“Well, I can understand that. An escape from near death will give most people a new outlook on life. Do you expect to have any problem getting around in college?”

“I don’t know but I don’t think so. I’m pretty well stuck in this wheelchair right now, but I’m supposed to get the casts off in another couple of weeks, and I’ll have most of the summer to get the strength back in my legs, so I’m not worried about it.”

“I think you will do well at college, but try to remember that it often changes people in ways they don’t expect. You will be exposed to new ideas as well as new people. You will have to take the time to examine them, and see if they will take your life in the direction you want it to go, or even if you want to go that direction in the first place. Things are changing rapidly these days, and all too often people don’t understand the consequences of the decisions they make.”

I wished I could tell her that she was preaching to the choir on that one. In my spare time I had been trying to dredge up some of Joe’s memories of the late 1960s and even though I had been detached from the mainstream for much of them, I remembered they were a tumultuous time. In Joe’s life I had spent most of 1968 in Germany and I remembered thinking that I wasn’t real eager to get back to the States as crazy as things had gotten. “I hear what you’re saying,” I told Mrs. Higgins, trying to not talk about what I knew would be coming.

“There’s a lot to do in college, and you want to work hard at it. But remember at the same time that it is a place where you can make new friends, and lifelong ones. Studying is important and you should work hard at it, but you always want to remember to stop and smell the roses along the way when you can.”

“That sounds like good advice,” I replied. It was, too. Although being serious about college would be a new experience for me, I had already come to most of those conclusions. It was nice to have someone agree with me on them, though.

Graduation came along a few days later. Under other circumstances I think I would have been just as happy to skip the whole thing, but I felt I owed being there to the old Joanie – it had been her work that had gotten us there, not mine, and I felt she deserved the credit.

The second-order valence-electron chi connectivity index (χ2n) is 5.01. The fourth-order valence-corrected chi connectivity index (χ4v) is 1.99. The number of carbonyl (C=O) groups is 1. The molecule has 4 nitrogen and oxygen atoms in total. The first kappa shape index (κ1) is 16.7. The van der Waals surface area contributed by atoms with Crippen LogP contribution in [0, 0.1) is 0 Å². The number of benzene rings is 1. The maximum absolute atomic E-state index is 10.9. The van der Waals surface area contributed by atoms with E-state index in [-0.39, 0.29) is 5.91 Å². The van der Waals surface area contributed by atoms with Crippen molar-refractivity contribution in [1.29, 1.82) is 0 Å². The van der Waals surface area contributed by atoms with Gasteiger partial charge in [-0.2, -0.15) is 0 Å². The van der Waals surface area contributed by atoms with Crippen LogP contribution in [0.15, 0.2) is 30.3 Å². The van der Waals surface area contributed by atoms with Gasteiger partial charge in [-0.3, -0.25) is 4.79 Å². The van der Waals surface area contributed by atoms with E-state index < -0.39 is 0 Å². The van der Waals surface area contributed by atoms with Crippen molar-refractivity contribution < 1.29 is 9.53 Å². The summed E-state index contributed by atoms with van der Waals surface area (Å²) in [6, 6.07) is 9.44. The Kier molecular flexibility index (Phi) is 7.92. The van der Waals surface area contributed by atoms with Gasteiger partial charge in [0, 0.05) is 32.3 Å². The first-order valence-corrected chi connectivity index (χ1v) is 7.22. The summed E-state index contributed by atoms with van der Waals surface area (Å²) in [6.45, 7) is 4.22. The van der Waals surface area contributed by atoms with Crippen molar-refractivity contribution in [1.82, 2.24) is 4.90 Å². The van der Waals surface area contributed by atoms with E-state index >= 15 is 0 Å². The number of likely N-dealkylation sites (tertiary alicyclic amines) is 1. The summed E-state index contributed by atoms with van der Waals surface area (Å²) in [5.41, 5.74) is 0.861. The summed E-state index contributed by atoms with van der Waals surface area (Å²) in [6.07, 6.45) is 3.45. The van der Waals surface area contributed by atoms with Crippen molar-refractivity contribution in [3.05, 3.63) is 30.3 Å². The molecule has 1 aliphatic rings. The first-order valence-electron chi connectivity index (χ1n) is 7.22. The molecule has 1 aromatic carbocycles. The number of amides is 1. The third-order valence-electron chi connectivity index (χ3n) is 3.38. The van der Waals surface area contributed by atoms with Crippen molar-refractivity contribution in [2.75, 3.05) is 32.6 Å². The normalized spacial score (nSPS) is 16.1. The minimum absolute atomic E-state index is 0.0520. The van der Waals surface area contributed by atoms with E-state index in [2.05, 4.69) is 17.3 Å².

Not unexpectedly it was pretty much like I remembered in Joe’s memories, with the exception that I was there, of course. It was a hot day for late May, and the relatively small gym was packed with people, so it was very warm and sweaty there, especially wearing the caps and gowns. I knew that was coming, so I had a sleeveless blouse and a light miniskirt on under the gown and it was still pretty uncomfortable.

I was still in the wheelchair, of course; it would be another couple of weeks before the casts were off. Even with the cast on my arm I could roll myself adequately to be in the procession with the other members of the Simsville High School Class of ’65. The actual ceremony was to be held on the stage, and there were several steps up to it. That wasn’t a problem; Joey was right next to me – he was right behind me alphabetically in the class, “Joseph” coming after “Joan,” of course. When we got up to the steps, Joey and the guy right behind him picked me up, wheelchair and all, and carried me up to the stage.

We sat through several long and boring speeches with the sweat running down our faces. I didn’t have to give one of them; I wasn’t the valedictorian although I was close, and in the Top Ten. Then came the time for us to actually get up and get our diplomas.

When the principal called my name, Joey helped me stand up, and held onto me tightly for balance as I stumped my way on my stiff and plastered legs to where the principal stood waiting. Much to my surprise, I got a huge round of applause from the audience – they all knew I was the only kid in the school to have been seriously injured in the tornado and survive.

“Thank you,” I told the principal, but in my mind I said to the memory of the old Joanie, or her spirit wherever it might be, “Thanks, Joanie. This one’s for you.”

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To be continued . . .